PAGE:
Add shapes to your boat with PVC pipes

Dave Osmolski


One of the oldest and ubiquitous polymers, PVC, or polyvinyl chloride, is used for water toys, rafts, boat curtains and many other marine applications. I have used it to hold propane cylinders on deck, make flagstaffs and hold trailer light fixtures. The list of things you can make from PVC piping is endless.

Readily available at most hardware stores, PVC pipe comes in two grades, or schedules. Schedule 40 has a thinner wall and is probably the easiest to work with. Schedule 80 has thicker walls but the same outside diameter. I suggest using schedule 40 for your projects, as it’s tough enough to withstand almost any abuse.

In addition to pipe, hardware stores carry an almost endless variety of threaded and socket (glued) fittings. Sometimes the fittings can make a PVC-fabricated project look sort of crude. This is particularly true when using glued fittings. Most glues have a purple color that’s nearly impossible to remove.

Although fittings such as floor flanges and caps can be difficult to make, couplings, complex bends or unusual angles can be made easily.

PVC is thermoplastic, which means that it softens when heated and can be formed into all sorts of shapes. You can stretch it and compress it, and it retains its shape when cooled.

PVC softens to a working consistency at around 325 degrees Fahrenheit. If you check the literature, you’ll find the melting point listed at considerably below 212 degrees. That’s for pure PVC with no additives to give it particular, desirable properties. The stuff we’re working with is different.

PVC is thermoplastic, which means that it softens when heated and can be formed into all sorts of shapes. You can stretch it and compress it, and it retains its shape when cooled.

To make PVC soft enough to shape and work with, you need a heat gun, available at discount tool stores for less than $10, and for smaller items, a kitchen oven. If you have one or don’t mind spending a few more bucks, a variable temperature heat gun can help prevent overheating.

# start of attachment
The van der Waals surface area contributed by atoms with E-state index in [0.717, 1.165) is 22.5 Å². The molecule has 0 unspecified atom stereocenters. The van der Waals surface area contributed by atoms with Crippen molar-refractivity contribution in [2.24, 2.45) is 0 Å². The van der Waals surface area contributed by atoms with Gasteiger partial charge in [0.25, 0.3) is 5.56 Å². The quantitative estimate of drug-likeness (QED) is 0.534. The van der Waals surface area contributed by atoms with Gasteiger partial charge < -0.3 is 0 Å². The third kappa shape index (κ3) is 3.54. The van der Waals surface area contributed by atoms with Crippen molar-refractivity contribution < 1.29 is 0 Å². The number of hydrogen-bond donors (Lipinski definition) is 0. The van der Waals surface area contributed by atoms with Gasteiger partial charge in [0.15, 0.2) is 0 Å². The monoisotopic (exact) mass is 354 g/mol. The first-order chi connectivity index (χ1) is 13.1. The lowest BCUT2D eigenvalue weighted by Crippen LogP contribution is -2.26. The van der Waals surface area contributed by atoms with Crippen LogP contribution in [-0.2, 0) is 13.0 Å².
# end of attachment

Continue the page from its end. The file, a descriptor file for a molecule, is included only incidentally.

Non-flammable PVC won’t sustain a flame, but it will release hydrogen chloride gas when overheated. For this reason, uncontrolled heating using a heat gun or propane torch should only be done outdoors.

That said, try to restrict your heating to controlled means. An oven set to 300 to 350 degrees Fahrenheit will stay there, providing controlled heating. If you are using uncontrolled heating, be aware that smoke or the PVC changing colors means that it’s too hot. To avoid scorching and releasing undesirable gases, keep the heat source moving, be patient and work slowly.

PVC piping heated to 350 degrees Fahrenheit is too hot to handle with bare hands. A good pair of leather-palmed gardening gloves can keep you from burning yourself while handling softened PVC piping. Keep 1- to 1.5-inch wooden dowels on hand to insert into the ends of the softened pipe to prevent distorting the parts that must remain round.

Use something flexible to establish the shape and angles you want. Trace this shape on a piece of paper, and use it as a pattern to shape your softened PVC pipe. Allow the pipe to cool, and you’ll have a custom-shaped piece for your project.

You can stretch softened PVC tubing around shapes other than round. To do so, use a piece of pipe close to the size of the other shape. Be aware that softened PVC can kink, tear and stretch unevenly, so try to stretch the softened plastic evenly around your shape. If you want to form an acute bend, filling the PVC pipe with dry sand can help prevent a kink in the inside of the bend.

Pushing an unheated piece of PVC pipe into a heated and softened PVC pipe will form a coupling with a smoother transition than ready-made couplings. If you need a coupling in the middle of a project and don’t want to travel 20 miles to the hardware store, a homemade coupling works just fine.

I hope these ideas will help speed along your next project.

David H. Osmolski of Charlotte Power Squadron/27 has been repairing boats since high school when his first boat, a canvas-covered canoe with cedar ribs, leaked in gallons per minute and required constant repair.

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